Patently Apple recognized Apple's patents for Head Mounted Devices and smartglasses as a coming trend many years ago and it's why we broke this out as a major category and archive. Beginning this year, there was a new push in patents covering the introduction of addressing the use of prescription lenses for future headsets and glasses.
In January we posted a report titled "Apple Invention Details a Prescription Lens System for a Future Head-Mounted Display Device," and in early June we posted a report titled "Apple Invents a Vision Correction System for Headsets that eliminates the need for a user to wear prescription glasses to enjoy MR Content."
Then in late June we posted yet another patent on this subject titled "Apple Patent illustrates Future Smartglasses Offering a Modular Design allowing users to exchange parts for Different Functionality." It was in this patent filing that we learned for the first time that Apple could provide clip-on or snap-in prescription lenses for smartglasses as noted in the patent figures below.
Apple noted in this patent that "Additionally or alternatively, one display element can provide optical correction (prescription) and the other display element can provide different or no optical correction. The patent FIGS. below illustrate snap-in or clip-on prescription lenses for smartglasses.
The other methodologies of addressing prescription lenses are designed to work with Head Mounted Display systems and Apple has a few methodologies that they're considering.
Today the US Patent & Trademark Office published a patent application from Apple titled "Display System with Virtual Image Distance Adjustment and Corrective Lenses." It addresses a new prescription lens system designed for their larger and more sophisticated Head Mounted Device using a unique magnets-based system.
Apple's invention covers another head-mounted device that may have a display that displays computer-generated content for a user. The head-mounted device may have an optical system that directs the computer-generated content towards eye boxes for viewing by a user.
In one illustrative configuration, the optical system may include a non-removable lens and a removable lens through which an opaque display is viewable. The removable lens may serve as a vision correction lens and may have radially increasing lens power to compensate for field curvature in the optical system.
In another illustrative configuration, the optical system may be a see-through optical system that allows the user to view a real-world object through the optical system while receiving the computer-generated image.
This type of system may have a waveguide with an output coupler interposed between at least first and second lenses. The display may provide an image to the waveguide. The output coupler may couple the image from the waveguide towards the eye box through the first lens.
The first lens may be a projection bias lens that adjusts virtual image distance for the image.
The second lens may be a corresponding compensation bias lens that compensates for the first lens and allows the user to view the real-world object normally.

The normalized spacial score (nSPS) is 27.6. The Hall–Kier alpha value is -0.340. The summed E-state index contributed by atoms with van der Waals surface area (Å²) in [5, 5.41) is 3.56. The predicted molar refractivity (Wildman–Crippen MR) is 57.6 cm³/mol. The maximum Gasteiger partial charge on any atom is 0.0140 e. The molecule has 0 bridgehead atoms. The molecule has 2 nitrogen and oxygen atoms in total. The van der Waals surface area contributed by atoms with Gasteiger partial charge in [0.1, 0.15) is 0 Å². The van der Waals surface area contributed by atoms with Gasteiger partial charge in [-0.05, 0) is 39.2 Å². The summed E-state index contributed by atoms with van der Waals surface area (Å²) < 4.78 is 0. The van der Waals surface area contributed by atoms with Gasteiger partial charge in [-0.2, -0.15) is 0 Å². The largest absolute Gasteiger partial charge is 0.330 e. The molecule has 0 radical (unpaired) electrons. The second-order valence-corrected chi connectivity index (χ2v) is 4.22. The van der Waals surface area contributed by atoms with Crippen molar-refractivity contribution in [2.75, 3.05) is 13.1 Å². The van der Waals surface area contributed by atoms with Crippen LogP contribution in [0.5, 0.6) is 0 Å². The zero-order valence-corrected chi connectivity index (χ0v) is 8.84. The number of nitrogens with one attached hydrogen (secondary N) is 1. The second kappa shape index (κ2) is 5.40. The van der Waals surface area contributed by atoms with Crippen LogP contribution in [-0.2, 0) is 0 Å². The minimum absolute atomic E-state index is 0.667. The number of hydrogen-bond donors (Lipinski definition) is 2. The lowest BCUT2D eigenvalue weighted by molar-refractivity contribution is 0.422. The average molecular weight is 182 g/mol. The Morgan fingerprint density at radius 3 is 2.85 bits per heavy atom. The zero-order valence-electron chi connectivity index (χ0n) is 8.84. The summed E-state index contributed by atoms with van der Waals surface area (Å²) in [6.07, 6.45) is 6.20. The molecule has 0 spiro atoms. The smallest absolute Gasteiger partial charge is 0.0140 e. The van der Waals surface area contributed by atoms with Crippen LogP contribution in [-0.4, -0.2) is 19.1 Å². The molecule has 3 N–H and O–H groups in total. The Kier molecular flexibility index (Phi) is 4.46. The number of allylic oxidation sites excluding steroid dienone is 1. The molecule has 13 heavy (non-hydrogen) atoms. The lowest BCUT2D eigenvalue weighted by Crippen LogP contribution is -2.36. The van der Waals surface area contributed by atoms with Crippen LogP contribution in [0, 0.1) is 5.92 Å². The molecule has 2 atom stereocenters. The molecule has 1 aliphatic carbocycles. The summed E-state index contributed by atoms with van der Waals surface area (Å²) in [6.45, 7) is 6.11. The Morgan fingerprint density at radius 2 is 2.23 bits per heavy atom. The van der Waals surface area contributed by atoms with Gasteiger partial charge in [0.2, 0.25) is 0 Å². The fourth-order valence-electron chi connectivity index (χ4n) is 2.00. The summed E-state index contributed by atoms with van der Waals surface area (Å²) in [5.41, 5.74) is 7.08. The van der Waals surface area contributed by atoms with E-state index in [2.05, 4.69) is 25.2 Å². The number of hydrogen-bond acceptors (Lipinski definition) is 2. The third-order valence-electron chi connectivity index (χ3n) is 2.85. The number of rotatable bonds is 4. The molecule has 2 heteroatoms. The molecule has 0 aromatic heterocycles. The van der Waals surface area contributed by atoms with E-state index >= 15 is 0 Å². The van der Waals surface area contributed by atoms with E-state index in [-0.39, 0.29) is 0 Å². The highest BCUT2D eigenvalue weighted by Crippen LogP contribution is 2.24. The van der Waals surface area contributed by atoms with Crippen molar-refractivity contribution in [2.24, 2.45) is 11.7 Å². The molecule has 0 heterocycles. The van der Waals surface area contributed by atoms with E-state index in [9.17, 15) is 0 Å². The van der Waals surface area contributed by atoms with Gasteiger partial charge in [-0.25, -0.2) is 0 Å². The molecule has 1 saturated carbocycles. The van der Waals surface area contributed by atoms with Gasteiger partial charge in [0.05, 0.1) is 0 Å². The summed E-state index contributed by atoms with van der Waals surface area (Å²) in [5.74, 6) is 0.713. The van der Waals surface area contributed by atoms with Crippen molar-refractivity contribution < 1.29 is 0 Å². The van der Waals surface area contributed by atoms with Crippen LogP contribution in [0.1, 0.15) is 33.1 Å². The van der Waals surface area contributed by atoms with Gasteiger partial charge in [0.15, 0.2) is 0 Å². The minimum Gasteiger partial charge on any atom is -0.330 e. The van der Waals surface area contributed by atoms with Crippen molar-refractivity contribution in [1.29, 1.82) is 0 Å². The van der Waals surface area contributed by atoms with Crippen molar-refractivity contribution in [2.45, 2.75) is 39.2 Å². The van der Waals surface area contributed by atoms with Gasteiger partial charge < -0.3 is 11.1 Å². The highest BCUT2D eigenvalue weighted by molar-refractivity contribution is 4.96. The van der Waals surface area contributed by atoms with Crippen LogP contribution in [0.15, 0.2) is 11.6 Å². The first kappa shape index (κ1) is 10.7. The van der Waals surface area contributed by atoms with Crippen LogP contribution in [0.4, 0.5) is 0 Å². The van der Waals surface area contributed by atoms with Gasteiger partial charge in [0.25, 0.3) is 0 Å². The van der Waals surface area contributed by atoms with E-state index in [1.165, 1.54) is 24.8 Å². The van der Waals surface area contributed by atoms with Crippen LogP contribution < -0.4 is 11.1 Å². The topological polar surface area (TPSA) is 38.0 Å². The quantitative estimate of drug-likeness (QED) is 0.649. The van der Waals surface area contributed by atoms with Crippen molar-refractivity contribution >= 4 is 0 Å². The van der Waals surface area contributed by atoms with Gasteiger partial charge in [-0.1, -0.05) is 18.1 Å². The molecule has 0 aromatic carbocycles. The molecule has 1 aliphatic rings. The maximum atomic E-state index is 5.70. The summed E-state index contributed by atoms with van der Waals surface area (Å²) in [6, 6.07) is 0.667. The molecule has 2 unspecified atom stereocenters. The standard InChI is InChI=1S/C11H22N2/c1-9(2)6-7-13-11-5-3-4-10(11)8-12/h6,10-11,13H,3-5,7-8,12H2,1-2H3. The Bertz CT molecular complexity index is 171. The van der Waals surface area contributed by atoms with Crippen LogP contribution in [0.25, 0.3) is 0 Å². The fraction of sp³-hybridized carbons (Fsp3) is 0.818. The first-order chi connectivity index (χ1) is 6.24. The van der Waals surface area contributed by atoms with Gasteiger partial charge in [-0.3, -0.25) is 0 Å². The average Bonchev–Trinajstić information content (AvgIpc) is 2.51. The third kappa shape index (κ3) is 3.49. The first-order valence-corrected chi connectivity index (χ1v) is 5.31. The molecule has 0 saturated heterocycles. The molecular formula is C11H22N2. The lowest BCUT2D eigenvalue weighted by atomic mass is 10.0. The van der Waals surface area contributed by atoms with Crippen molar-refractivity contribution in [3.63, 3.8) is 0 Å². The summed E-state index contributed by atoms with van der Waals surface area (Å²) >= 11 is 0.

If desired, the first lens or a removable third lens in the optical system may serve as a vision correction lens.
Later in the patent Apple notes that "When it is desired to customize the optical system in the Head Mounted Device (HMD) for a given user (e.g., a user with astigmatism), a lens #82 that corrects the given user's astigmatism may be temporarily coupled to magnets #26M (and thereby temporarily installed within the HMD. The Magnets #26M are shown in FIG. 3 Below.
When a user with a different prescription (e.g., a nearsighted user with no astigmatism), a different customized lens #82 may be removably installed within the system# 96 (Shown in FIG. 3) to correct for that user's vision defect.
In addition, lens #82 may include both a vision correction component (e.g., a negative lens component to correct for a user's nearsightedness) and a virtual image distance adjustment component (e.g., a negative lens component to place a virtual object at a desired virtual image distance.
Apple's patent FIG. 2 below is a top view of an illustrative head-mounted device; FIG. 3 is a diagram of an illustrative display and associated optical system with removable lens structures.
Lenses in system 96 may include regions of different strength. For example, lens 82 may be a bifocal lens, trifocal lens, progressive lens, or other lens with multiple strengths in different regions.
In order for Apple to reach the maximum number of users for their future HMD, Apple recognizes that no other HMD system on the market today addresses the needs of those with prescription glasses. By enabling the corrective lenses to simply drop into the head set they are ensuring maximum comfort for users who won't be forced to wear their glasses in the headset.
Three of the key patents today were all related to Apple's future HMDs to illustrate how much of a priority this project is to Apple. One of the other patents covered presented methods of moving objects in a virtual world using eye gaze menus and methods along with touch controls and Siri.
Another report covered how an HMD could provide students and those in the workplace with the ultimate privacy mode where only the user wearing Apple's HMD will be able to see the documents and emails that they're working on.
Apple's patent application 20200225477 that was published today by the U.S. Patent Office was filed back in Q4 2019. Considering that this is a patent application, the timing of such a product to market is unknown at this time.